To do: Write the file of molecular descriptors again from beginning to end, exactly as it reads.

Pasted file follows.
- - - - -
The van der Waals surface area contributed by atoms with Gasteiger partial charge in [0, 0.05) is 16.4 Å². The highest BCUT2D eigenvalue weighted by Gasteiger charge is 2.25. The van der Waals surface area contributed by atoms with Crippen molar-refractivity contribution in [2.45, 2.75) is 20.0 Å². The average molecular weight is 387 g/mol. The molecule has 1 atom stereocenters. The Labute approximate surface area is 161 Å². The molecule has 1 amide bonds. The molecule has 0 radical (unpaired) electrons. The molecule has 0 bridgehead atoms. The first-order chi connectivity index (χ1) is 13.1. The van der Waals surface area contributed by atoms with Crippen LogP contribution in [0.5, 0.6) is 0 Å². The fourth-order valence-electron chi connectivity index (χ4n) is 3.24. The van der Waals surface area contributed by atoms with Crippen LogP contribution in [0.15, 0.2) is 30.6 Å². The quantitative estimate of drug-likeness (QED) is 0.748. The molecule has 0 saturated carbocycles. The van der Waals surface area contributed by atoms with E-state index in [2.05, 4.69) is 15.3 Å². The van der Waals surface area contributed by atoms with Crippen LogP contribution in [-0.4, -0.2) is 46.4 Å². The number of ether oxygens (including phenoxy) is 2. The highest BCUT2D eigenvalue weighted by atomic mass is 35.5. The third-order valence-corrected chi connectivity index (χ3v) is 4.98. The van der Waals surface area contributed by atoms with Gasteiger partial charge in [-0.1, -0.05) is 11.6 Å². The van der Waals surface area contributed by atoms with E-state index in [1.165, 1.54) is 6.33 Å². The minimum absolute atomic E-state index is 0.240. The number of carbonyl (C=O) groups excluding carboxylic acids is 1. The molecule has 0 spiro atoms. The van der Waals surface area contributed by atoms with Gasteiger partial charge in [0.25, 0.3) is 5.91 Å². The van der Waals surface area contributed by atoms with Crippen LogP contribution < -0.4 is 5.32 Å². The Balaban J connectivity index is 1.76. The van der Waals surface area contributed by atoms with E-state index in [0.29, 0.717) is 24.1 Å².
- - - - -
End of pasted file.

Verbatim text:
The van der Waals surface area contributed by atoms with Gasteiger partial charge in [0, 0.05) is 16.4 Å². The highest BCUT2D eigenvalue weighted by Gasteiger charge is 2.25. The van der Waals surface area contributed by atoms with Crippen molar-refractivity contribution in [2.45, 2.75) is 20.0 Å². The average molecular weight is 387 g/mol. The molecule has 1 atom stereocenters. The Labute approximate surface area is 161 Å². The molecule has 1 amide bonds. The molecule has 0 radical (unpaired) electrons. The molecule has 0 bridgehead atoms. The first-order chi connectivity index (χ1) is 13.1. The van der Waals surface area contributed by atoms with Crippen LogP contribution in [0.5, 0.6) is 0 Å². The fourth-order valence-electron chi connectivity index (χ4n) is 3.24. The van der Waals surface area contributed by atoms with Crippen LogP contribution in [0.15, 0.2) is 30.6 Å². The quantitative estimate of drug-likeness (QED) is 0.748. The molecule has 0 saturated carbocycles. The van der Waals surface area contributed by atoms with E-state index in [2.05, 4.69) is 15.3 Å². The van der Waals surface area contributed by atoms with Crippen LogP contribution in [-0.4, -0.2) is 46.4 Å². The number of ether oxygens (including phenoxy) is 2. The highest BCUT2D eigenvalue weighted by atomic mass is 35.5. The third-order valence-corrected chi connectivity index (χ3v) is 4.98. The van der Waals surface area contributed by atoms with Gasteiger partial charge in [-0.1, -0.05) is 11.6 Å². The van der Waals surface area contributed by atoms with E-state index in [1.165, 1.54) is 6.33 Å². The minimum absolute atomic E-state index is 0.240. The number of carbonyl (C=O) groups excluding carboxylic acids is 1. The molecule has 0 spiro atoms. The van der Waals surface area contributed by atoms with Gasteiger partial charge in [0.25, 0.3) is 5.91 Å². The van der Waals surface area contributed by atoms with Crippen LogP contribution < -0.4 is 5.32 Å². The Balaban J connectivity index is 1.76. The van der Waals surface area contributed by atoms with E-state index in [0.29, 0.717) is 24.1 Å².